They were the test results you had to see to believe: Chocolate confused for Marijuana, and over the counter cough medicine mistaken for heroine and morphine.
The Field Drug Tests that produced the results are used by law enforcement all over the country to make drug arrests.
We've shown you victims like Robin Brown, who have been falsely arrested based on the results of a presumptive test, only to be cleared months later by a state crime lab.
"I really hope we can do something to stop them from using these faulty tests," said Brown.
When innocent people can't afford to bond out, they are faced with a choice:
Sit in jail and wait months for state lab results to clear their names.
Take a deal, and plead guilty in exchange for their freedom, explains Hillsborough Public defender Julie Holt.
"When your client is being offered probation, when your client wants to get out of jail, quite often they will go ‘yes, yes, yes', " said Holt.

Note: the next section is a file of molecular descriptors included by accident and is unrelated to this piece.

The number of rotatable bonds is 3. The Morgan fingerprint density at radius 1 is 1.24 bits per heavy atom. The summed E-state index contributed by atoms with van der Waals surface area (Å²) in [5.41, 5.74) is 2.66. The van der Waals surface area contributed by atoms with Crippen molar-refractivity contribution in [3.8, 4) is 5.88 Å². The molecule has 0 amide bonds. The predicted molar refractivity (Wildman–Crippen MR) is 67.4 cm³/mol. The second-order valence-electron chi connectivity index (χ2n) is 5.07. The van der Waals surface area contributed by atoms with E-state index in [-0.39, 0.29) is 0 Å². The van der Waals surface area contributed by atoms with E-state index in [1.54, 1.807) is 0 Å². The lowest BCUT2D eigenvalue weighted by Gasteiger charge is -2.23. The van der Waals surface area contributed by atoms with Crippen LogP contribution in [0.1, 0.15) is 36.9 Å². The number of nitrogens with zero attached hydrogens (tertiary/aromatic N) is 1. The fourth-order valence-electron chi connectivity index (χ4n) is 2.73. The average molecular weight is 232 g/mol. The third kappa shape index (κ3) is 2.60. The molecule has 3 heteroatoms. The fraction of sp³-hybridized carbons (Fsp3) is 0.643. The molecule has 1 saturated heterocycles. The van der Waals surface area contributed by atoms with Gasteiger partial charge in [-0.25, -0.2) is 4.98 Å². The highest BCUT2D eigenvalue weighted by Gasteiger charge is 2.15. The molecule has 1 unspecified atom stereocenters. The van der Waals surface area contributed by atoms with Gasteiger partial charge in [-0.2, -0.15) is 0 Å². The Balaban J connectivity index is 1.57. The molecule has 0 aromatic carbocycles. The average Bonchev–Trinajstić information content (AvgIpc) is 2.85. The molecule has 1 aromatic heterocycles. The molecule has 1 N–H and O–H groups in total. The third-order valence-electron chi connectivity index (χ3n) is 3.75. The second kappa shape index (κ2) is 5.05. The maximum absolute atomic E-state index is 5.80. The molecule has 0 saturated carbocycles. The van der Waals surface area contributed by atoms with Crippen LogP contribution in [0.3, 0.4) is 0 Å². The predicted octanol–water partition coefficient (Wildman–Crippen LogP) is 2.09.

In Hillsborough County, once that plea deal is made, the case is closed, and the test results are never verified by the state crime lab.
Those types of plea deals happen everywhere.
But now, the third biggest county in the nation is trying to right a wrong.
In 2014, the Harris County, Texas District Attorney exonerated dozens of people who had pled guilty to drug charges -- even though they're innocent.
"When we find mistakes that we made, we own them and we do everything we can to correct them," said Assistant District Attorney Inger Chandler.
They discovered the state crime lab assigned low priority to drug cases that ended in guilty pleas - delaying results by up to six years.
Once changes were made, 29 people were exonerated and 40 drug convictions were overturned.
"We have a duty. We have an obligation to un-do that conviction. At the end of the day we want to get things right," said Chandler.
Professor Sam Gross from the University of Michigan heads up the National Registry of Exonerations.
"The district attorney there is now creating a new policy of not charging anybody with crimes based on field drug tests alone, so this problem should not reoccur in Harris County like it had in the past I think on this issue Harris County is doing a terrific job, " said Gross.